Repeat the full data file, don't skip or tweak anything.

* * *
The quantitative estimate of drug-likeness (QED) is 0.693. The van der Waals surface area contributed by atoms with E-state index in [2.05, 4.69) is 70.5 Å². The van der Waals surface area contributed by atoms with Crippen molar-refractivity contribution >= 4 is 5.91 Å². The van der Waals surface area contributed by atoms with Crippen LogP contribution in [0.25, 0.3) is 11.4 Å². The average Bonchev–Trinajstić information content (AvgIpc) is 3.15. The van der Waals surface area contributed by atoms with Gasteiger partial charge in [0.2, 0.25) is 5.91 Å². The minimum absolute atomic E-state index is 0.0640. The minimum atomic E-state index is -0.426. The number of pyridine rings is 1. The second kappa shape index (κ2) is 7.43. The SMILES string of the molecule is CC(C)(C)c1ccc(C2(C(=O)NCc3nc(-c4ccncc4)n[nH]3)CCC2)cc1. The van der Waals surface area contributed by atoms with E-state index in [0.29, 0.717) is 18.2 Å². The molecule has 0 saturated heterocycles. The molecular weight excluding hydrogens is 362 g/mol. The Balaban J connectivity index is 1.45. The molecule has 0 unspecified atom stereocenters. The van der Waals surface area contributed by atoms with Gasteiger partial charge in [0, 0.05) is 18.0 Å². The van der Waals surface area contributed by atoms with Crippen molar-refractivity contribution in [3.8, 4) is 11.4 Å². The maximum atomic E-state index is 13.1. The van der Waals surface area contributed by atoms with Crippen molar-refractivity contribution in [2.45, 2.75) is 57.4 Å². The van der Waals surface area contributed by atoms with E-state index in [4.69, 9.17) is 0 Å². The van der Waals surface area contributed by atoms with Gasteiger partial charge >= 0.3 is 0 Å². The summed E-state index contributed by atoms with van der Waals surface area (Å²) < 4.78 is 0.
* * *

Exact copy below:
The quantitative estimate of drug-likeness (QED) is 0.693. The van der Waals surface area contributed by atoms with E-state index in [2.05, 4.69) is 70.5 Å². The van der Waals surface area contributed by atoms with Crippen molar-refractivity contribution >= 4 is 5.91 Å². The van der Waals surface area contributed by atoms with Crippen LogP contribution in [0.25, 0.3) is 11.4 Å². The average Bonchev–Trinajstić information content (AvgIpc) is 3.15. The van der Waals surface area contributed by atoms with Gasteiger partial charge in [0.2, 0.25) is 5.91 Å². The minimum absolute atomic E-state index is 0.0640. The minimum atomic E-state index is -0.426. The number of pyridine rings is 1. The second kappa shape index (κ2) is 7.43. The SMILES string of the molecule is CC(C)(C)c1ccc(C2(C(=O)NCc3nc(-c4ccncc4)n[nH]3)CCC2)cc1. The van der Waals surface area contributed by atoms with E-state index in [0.29, 0.717) is 18.2 Å². The molecule has 0 saturated heterocycles. The molecular weight excluding hydrogens is 362 g/mol. The Balaban J connectivity index is 1.45. The molecule has 0 unspecified atom stereocenters. The van der Waals surface area contributed by atoms with Gasteiger partial charge in [0, 0.05) is 18.0 Å². The van der Waals surface area contributed by atoms with Crippen molar-refractivity contribution in [3.8, 4) is 11.4 Å². The maximum atomic E-state index is 13.1. The van der Waals surface area contributed by atoms with Crippen molar-refractivity contribution in [2.45, 2.75) is 57.4 Å². The van der Waals surface area contributed by atoms with E-state index in [4.69, 9.17) is 0 Å². The van der Waals surface area contributed by atoms with Gasteiger partial charge >= 0.3 is 0 Å². The summed E-state index contributed by atoms with van der Waals surface area (Å²) < 4.78 is 0.